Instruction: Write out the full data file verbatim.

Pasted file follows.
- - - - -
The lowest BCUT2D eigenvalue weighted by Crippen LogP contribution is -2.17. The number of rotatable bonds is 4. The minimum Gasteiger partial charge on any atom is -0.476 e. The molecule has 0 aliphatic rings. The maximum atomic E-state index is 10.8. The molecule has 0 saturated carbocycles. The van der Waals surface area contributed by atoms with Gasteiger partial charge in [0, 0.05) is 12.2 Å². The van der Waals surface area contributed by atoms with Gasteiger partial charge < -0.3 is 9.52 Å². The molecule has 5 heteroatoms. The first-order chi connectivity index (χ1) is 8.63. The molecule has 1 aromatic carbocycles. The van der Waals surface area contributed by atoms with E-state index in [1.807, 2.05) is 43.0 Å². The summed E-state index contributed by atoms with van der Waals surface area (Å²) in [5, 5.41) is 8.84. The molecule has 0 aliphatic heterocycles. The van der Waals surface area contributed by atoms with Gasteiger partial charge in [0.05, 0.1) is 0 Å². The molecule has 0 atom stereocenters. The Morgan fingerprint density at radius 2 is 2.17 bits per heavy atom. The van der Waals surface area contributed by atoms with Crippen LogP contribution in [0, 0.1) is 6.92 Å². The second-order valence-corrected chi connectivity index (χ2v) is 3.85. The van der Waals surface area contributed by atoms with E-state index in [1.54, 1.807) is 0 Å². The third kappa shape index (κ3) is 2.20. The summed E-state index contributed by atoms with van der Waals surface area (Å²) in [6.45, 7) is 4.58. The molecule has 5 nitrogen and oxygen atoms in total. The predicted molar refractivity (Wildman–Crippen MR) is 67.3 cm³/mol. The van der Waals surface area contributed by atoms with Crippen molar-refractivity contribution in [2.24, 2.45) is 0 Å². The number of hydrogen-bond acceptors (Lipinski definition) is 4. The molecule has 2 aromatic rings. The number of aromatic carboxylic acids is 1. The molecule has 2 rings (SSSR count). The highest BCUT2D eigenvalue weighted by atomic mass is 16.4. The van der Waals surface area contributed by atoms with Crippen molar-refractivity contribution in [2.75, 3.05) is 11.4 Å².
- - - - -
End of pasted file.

The lowest BCUT2D eigenvalue weighted by Crippen LogP contribution is -2.17. The number of rotatable bonds is 4. The minimum Gasteiger partial charge on any atom is -0.476 e. The molecule has 0 aliphatic rings. The maximum atomic E-state index is 10.8. The molecule has 0 saturated carbocycles. The van der Waals surface area contributed by atoms with Gasteiger partial charge in [0, 0.05) is 12.2 Å². The van der Waals surface area contributed by atoms with Gasteiger partial charge < -0.3 is 9.52 Å². The molecule has 5 heteroatoms. The first-order chi connectivity index (χ1) is 8.63. The molecule has 1 aromatic carbocycles. The van der Waals surface area contributed by atoms with E-state index in [1.807, 2.05) is 43.0 Å². The summed E-state index contributed by atoms with van der Waals surface area (Å²) in [5, 5.41) is 8.84. The molecule has 0 aliphatic heterocycles. The van der Waals surface area contributed by atoms with Gasteiger partial charge in [0.05, 0.1) is 0 Å². The molecule has 0 atom stereocenters. The Morgan fingerprint density at radius 2 is 2.17 bits per heavy atom. The van der Waals surface area contributed by atoms with Crippen LogP contribution in [0, 0.1) is 6.92 Å². The second-order valence-corrected chi connectivity index (χ2v) is 3.85. The van der Waals surface area contributed by atoms with E-state index in [1.54, 1.807) is 0 Å². The third kappa shape index (κ3) is 2.20. The summed E-state index contributed by atoms with van der Waals surface area (Å²) in [6.45, 7) is 4.58. The molecule has 5 nitrogen and oxygen atoms in total. The predicted molar refractivity (Wildman–Crippen MR) is 67.3 cm³/mol. The van der Waals surface area contributed by atoms with Crippen molar-refractivity contribution in [2.24, 2.45) is 0 Å². The number of hydrogen-bond acceptors (Lipinski definition) is 4. The molecule has 2 aromatic rings. The number of aromatic carboxylic acids is 1. The molecule has 2 rings (SSSR count). The highest BCUT2D eigenvalue weighted by atomic mass is 16.4. The van der Waals surface area contributed by atoms with Crippen molar-refractivity contribution in [2.75, 3.05) is 11.4 Å².